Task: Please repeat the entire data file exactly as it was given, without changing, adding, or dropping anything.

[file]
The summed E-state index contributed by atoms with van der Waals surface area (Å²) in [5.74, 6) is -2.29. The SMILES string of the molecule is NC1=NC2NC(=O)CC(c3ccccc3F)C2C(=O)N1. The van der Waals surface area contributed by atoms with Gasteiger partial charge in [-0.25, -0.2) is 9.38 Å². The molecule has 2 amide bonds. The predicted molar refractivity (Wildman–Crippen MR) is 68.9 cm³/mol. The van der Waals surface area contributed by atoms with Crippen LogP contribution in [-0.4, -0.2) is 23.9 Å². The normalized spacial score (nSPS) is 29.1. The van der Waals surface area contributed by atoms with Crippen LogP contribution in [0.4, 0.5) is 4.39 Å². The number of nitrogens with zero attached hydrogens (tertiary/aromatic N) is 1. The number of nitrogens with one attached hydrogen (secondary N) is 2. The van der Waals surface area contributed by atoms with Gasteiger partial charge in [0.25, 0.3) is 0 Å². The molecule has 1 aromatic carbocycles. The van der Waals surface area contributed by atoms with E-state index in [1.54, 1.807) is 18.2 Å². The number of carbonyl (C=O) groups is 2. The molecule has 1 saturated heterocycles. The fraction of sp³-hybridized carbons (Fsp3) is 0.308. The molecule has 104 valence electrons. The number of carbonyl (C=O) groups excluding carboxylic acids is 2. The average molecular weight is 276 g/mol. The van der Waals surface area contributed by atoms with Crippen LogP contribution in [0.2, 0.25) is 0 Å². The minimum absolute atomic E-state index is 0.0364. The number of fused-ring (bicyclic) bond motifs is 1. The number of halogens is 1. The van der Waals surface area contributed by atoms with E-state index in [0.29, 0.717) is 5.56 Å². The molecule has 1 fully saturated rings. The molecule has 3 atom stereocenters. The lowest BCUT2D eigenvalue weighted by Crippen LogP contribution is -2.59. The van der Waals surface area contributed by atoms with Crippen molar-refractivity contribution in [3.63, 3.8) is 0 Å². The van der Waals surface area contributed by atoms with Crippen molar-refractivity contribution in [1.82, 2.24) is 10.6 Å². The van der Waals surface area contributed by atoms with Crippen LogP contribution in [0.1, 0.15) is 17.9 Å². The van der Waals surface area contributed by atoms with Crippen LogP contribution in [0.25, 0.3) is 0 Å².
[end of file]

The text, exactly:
The summed E-state index contributed by atoms with van der Waals surface area (Å²) in [5.74, 6) is -2.29. The SMILES string of the molecule is NC1=NC2NC(=O)CC(c3ccccc3F)C2C(=O)N1. The van der Waals surface area contributed by atoms with Gasteiger partial charge in [-0.25, -0.2) is 9.38 Å². The molecule has 2 amide bonds. The predicted molar refractivity (Wildman–Crippen MR) is 68.9 cm³/mol. The van der Waals surface area contributed by atoms with Crippen LogP contribution in [-0.4, -0.2) is 23.9 Å². The normalized spacial score (nSPS) is 29.1. The van der Waals surface area contributed by atoms with Crippen LogP contribution in [0.4, 0.5) is 4.39 Å². The number of nitrogens with zero attached hydrogens (tertiary/aromatic N) is 1. The number of nitrogens with one attached hydrogen (secondary N) is 2. The van der Waals surface area contributed by atoms with Gasteiger partial charge in [0.25, 0.3) is 0 Å². The molecule has 1 aromatic carbocycles. The van der Waals surface area contributed by atoms with E-state index in [1.54, 1.807) is 18.2 Å². The number of carbonyl (C=O) groups is 2. The molecule has 1 saturated heterocycles. The fraction of sp³-hybridized carbons (Fsp3) is 0.308. The molecule has 104 valence electrons. The number of carbonyl (C=O) groups excluding carboxylic acids is 2. The average molecular weight is 276 g/mol. The van der Waals surface area contributed by atoms with Crippen LogP contribution in [0.2, 0.25) is 0 Å². The minimum absolute atomic E-state index is 0.0364. The number of fused-ring (bicyclic) bond motifs is 1. The number of halogens is 1. The van der Waals surface area contributed by atoms with E-state index in [0.29, 0.717) is 5.56 Å². The molecule has 1 fully saturated rings. The molecule has 3 atom stereocenters. The lowest BCUT2D eigenvalue weighted by Crippen LogP contribution is -2.59. The van der Waals surface area contributed by atoms with Crippen molar-refractivity contribution in [3.63, 3.8) is 0 Å². The van der Waals surface area contributed by atoms with Crippen molar-refractivity contribution in [1.82, 2.24) is 10.6 Å². The van der Waals surface area contributed by atoms with Crippen LogP contribution in [0.1, 0.15) is 17.9 Å². The van der Waals surface area contributed by atoms with Crippen LogP contribution in [0.25, 0.3) is 0 Å².